Groups like Health Care Without Harm (www.noharm.org) have made it their mission to halt or curb such damaging medical practices, especially the use of mercury thermometers and the industry's reliance on burning its waste.
With 300 member organizations in 27 countries, the coalition has had a major impact, in part by directly confronting the companies that make such products. Another group, the Greater Boston Physicians for Social Responsibility, has published a report with the Clean Water Fund called In Harm's Way that documents the many toxic threats to child development (www.igc.org/psr/).
Ecological medicine suggests first doing no harm to the environment, then going further, creating a medical practice that itself minimizes harm. Like virtually all earlier healing traditions, it emphasizes prevention, strengthening the organism and the environment to avoid illness in the first place. Ancient Chinese healers, for instance, expected compensation only if their clients remained well, not when they got sick.
But an ecological approach to healing also looks to deeper tenets embedded in nature and how it operates. Again, the new vision reveals itself to be in many ways an old one. It borrows from the insights of indigenous healing traditions, many of which are now being confirmed by modern science -- including the fact that nature has an extraordinary and mysterious capacity for self-repair.
However resilient the biosphere may be, it's crucial to understand that the planet's basic life support systems are in serious decline. From climate change to plummeting biodiversity to gargantuan quantities of toxic wastes, the ecological stresses are reaching dangerous thresholds. Much of the damage can be traced to the 20th century's three most destructive technologies: petrochemicals, nu-clear energy, and genetic engineering.
- Apart from helping to induce potentially cataclysmic climate change, the petrochemical industry has un-leashed 80,000 or so synthetic compounds that now permeate our land, water, and air as well as our bodies. While some may be benign, the truth is that most have never been adequately tested -- and even fewer have been measured for their cumulative effects or how they interact with other chemicals.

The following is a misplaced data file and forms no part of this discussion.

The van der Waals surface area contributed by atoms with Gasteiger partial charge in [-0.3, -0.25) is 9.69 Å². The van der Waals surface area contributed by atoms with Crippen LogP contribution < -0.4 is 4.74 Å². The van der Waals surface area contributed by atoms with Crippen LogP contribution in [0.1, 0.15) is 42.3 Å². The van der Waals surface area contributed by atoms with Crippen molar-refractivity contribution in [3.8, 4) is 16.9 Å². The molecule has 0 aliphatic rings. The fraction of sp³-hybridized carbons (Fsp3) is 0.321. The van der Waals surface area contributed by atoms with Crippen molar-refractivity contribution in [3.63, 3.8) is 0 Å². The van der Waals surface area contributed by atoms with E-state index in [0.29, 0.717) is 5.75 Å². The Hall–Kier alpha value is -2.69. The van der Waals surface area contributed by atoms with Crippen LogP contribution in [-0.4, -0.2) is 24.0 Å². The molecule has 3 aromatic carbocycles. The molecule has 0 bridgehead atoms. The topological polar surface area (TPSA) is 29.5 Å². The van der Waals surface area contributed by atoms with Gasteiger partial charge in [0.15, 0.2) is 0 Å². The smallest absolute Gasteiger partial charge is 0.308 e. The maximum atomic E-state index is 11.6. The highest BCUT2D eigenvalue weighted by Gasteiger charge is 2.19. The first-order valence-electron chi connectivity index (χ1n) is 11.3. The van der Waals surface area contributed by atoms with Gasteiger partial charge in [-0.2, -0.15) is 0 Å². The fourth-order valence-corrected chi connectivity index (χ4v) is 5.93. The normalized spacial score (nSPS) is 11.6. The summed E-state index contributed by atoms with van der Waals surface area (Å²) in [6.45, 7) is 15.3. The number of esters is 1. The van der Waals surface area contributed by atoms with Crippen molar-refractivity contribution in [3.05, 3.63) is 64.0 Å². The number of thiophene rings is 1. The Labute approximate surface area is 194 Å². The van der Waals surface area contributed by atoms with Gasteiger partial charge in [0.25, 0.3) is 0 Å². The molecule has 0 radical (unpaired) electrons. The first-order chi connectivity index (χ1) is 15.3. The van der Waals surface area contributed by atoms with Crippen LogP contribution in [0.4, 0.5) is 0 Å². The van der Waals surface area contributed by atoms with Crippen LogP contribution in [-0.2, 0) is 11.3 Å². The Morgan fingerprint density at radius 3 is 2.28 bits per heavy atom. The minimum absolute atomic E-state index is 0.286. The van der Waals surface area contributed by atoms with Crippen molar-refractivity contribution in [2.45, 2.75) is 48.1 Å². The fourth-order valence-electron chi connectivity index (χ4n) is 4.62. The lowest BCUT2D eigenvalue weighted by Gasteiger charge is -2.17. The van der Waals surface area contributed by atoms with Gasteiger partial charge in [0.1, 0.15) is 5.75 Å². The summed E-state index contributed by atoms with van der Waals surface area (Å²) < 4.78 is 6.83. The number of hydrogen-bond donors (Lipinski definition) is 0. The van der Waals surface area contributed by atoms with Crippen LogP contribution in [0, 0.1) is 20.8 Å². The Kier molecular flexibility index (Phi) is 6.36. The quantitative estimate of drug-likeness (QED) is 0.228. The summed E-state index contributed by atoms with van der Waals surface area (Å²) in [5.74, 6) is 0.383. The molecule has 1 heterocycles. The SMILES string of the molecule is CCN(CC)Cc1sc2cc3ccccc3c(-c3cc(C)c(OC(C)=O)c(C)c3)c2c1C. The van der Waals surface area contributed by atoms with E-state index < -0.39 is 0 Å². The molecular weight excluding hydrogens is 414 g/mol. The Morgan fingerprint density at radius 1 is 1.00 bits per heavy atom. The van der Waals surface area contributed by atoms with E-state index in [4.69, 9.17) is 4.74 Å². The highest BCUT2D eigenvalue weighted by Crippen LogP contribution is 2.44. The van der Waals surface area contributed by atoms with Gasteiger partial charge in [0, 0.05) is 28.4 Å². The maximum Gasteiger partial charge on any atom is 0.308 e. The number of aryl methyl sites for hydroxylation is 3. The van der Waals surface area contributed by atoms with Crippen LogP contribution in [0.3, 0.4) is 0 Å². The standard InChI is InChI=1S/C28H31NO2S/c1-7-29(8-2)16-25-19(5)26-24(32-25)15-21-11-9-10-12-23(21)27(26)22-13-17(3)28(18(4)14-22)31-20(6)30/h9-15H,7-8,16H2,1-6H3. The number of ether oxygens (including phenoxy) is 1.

- Nuclear energy has concentrated and spread radioactivity and virtually indestructible toxic waste products into living systems worldwide. While public dread may focus on cataclysmic accidents like the Chernobyl meltdown in 1986, other ill effects may come from steady exposure to low levels of radiation.
- Genetic engineering is introducing yet another threat: biological pollution that literally has a life of its own, a gene genie that cannot be put back in the bottle.
In addition to instructing healers first to do no harm, Hippocrates also instructed them in a lesser-known passage to "revere the healing force of nature." For years, that's been my quest: working with nature to heal nature. I founded the Bioneers Conference in 1990 to bring together people exploring ways of doing this -- biological pioneers from many cultures and disciplines, and from all walks of life. All had peered deep into the heart of the earth's own living systems to understand what we can learn from 3.8 billion years of evolution. Their common purpose was to heal the earth.
Their basic question: How would nature do it? They were all using their knowledge of living systems to devise solutions to our most pressing environmental and societal problems. I now realize these people are modern healers, too.